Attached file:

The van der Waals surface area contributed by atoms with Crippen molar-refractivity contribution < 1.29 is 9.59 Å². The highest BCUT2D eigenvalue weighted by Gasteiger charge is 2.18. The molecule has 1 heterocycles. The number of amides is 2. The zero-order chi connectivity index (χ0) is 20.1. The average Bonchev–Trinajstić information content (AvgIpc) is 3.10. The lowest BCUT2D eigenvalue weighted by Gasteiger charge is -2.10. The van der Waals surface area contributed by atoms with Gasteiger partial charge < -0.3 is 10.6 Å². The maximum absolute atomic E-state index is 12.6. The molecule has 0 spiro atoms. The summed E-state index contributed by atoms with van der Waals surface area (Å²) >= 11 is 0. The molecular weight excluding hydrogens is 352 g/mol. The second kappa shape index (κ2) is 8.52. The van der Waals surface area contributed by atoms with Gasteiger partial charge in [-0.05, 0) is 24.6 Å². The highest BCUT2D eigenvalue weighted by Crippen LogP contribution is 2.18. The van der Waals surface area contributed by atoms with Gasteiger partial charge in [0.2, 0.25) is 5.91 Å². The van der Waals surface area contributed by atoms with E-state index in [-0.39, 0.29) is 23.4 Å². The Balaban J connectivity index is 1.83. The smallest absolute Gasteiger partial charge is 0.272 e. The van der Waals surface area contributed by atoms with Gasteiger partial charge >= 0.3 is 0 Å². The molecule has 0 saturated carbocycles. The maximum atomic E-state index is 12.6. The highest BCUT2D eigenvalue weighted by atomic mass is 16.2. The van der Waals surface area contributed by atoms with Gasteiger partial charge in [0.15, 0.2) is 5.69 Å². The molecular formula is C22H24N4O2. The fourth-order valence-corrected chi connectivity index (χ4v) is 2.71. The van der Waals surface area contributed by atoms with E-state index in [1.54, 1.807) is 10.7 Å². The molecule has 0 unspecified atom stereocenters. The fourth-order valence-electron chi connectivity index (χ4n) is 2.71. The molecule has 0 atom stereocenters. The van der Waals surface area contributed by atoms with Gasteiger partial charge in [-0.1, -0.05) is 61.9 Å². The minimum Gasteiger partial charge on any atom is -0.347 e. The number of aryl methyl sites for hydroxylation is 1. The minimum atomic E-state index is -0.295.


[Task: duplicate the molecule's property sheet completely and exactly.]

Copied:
The van der Waals surface area contributed by atoms with Crippen molar-refractivity contribution < 1.29 is 9.59 Å². The highest BCUT2D eigenvalue weighted by Gasteiger charge is 2.18. The molecule has 1 heterocycles. The number of amides is 2. The zero-order chi connectivity index (χ0) is 20.1. The average Bonchev–Trinajstić information content (AvgIpc) is 3.10. The lowest BCUT2D eigenvalue weighted by Gasteiger charge is -2.10. The van der Waals surface area contributed by atoms with Gasteiger partial charge < -0.3 is 10.6 Å². The maximum absolute atomic E-state index is 12.6. The molecule has 0 spiro atoms. The summed E-state index contributed by atoms with van der Waals surface area (Å²) >= 11 is 0. The molecular weight excluding hydrogens is 352 g/mol. The second kappa shape index (κ2) is 8.52. The van der Waals surface area contributed by atoms with Gasteiger partial charge in [-0.05, 0) is 24.6 Å². The highest BCUT2D eigenvalue weighted by Crippen LogP contribution is 2.18. The van der Waals surface area contributed by atoms with Gasteiger partial charge in [0.2, 0.25) is 5.91 Å². The van der Waals surface area contributed by atoms with E-state index in [-0.39, 0.29) is 23.4 Å². The Balaban J connectivity index is 1.83. The smallest absolute Gasteiger partial charge is 0.272 e. The van der Waals surface area contributed by atoms with Gasteiger partial charge >= 0.3 is 0 Å². The molecule has 0 saturated carbocycles. The maximum atomic E-state index is 12.6. The highest BCUT2D eigenvalue weighted by atomic mass is 16.2. The van der Waals surface area contributed by atoms with Gasteiger partial charge in [0.15, 0.2) is 5.69 Å². The molecular formula is C22H24N4O2. The fourth-order valence-corrected chi connectivity index (χ4v) is 2.71. The van der Waals surface area contributed by atoms with E-state index in [1.54, 1.807) is 10.7 Å². The molecule has 0 unspecified atom stereocenters. The fourth-order valence-electron chi connectivity index (χ4n) is 2.71. The molecule has 0 atom stereocenters. The van der Waals surface area contributed by atoms with Gasteiger partial charge in [-0.1, -0.05) is 61.9 Å². The minimum Gasteiger partial charge on any atom is -0.347 e. The number of aryl methyl sites for hydroxylation is 1. The minimum atomic E-state index is -0.295.